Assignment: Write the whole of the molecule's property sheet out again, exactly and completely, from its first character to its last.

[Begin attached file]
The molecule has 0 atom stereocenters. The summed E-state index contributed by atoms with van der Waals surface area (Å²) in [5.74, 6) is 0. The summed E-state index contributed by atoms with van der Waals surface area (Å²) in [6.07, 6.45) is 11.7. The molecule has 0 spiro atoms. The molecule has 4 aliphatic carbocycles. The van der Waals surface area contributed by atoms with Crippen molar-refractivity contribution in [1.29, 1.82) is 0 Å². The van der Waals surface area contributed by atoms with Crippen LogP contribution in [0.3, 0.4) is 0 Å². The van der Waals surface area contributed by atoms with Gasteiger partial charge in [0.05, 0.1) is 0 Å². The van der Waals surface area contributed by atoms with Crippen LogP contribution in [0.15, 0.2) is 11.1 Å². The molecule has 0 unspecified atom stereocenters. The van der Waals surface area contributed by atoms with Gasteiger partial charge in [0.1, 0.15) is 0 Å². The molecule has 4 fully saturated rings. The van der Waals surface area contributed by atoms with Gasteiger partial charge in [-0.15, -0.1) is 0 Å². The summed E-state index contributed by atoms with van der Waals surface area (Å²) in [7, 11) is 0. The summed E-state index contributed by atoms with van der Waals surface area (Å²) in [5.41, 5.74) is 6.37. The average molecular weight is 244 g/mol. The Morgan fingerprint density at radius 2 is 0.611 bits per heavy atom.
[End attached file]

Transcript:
The molecule has 0 atom stereocenters. The summed E-state index contributed by atoms with van der Waals surface area (Å²) in [5.74, 6) is 0. The summed E-state index contributed by atoms with van der Waals surface area (Å²) in [6.07, 6.45) is 11.7. The molecule has 0 spiro atoms. The molecule has 4 aliphatic carbocycles. The van der Waals surface area contributed by atoms with Crippen molar-refractivity contribution in [1.29, 1.82) is 0 Å². The van der Waals surface area contributed by atoms with Crippen LogP contribution in [0.3, 0.4) is 0 Å². The van der Waals surface area contributed by atoms with Gasteiger partial charge in [0.05, 0.1) is 0 Å². The van der Waals surface area contributed by atoms with Crippen LogP contribution in [0.15, 0.2) is 11.1 Å². The molecule has 0 unspecified atom stereocenters. The van der Waals surface area contributed by atoms with Gasteiger partial charge in [0.1, 0.15) is 0 Å². The molecule has 4 fully saturated rings. The van der Waals surface area contributed by atoms with Gasteiger partial charge in [-0.15, -0.1) is 0 Å². The summed E-state index contributed by atoms with van der Waals surface area (Å²) in [7, 11) is 0. The summed E-state index contributed by atoms with van der Waals surface area (Å²) in [5.41, 5.74) is 6.37. The average molecular weight is 244 g/mol. The Morgan fingerprint density at radius 2 is 0.611 bits per heavy atom.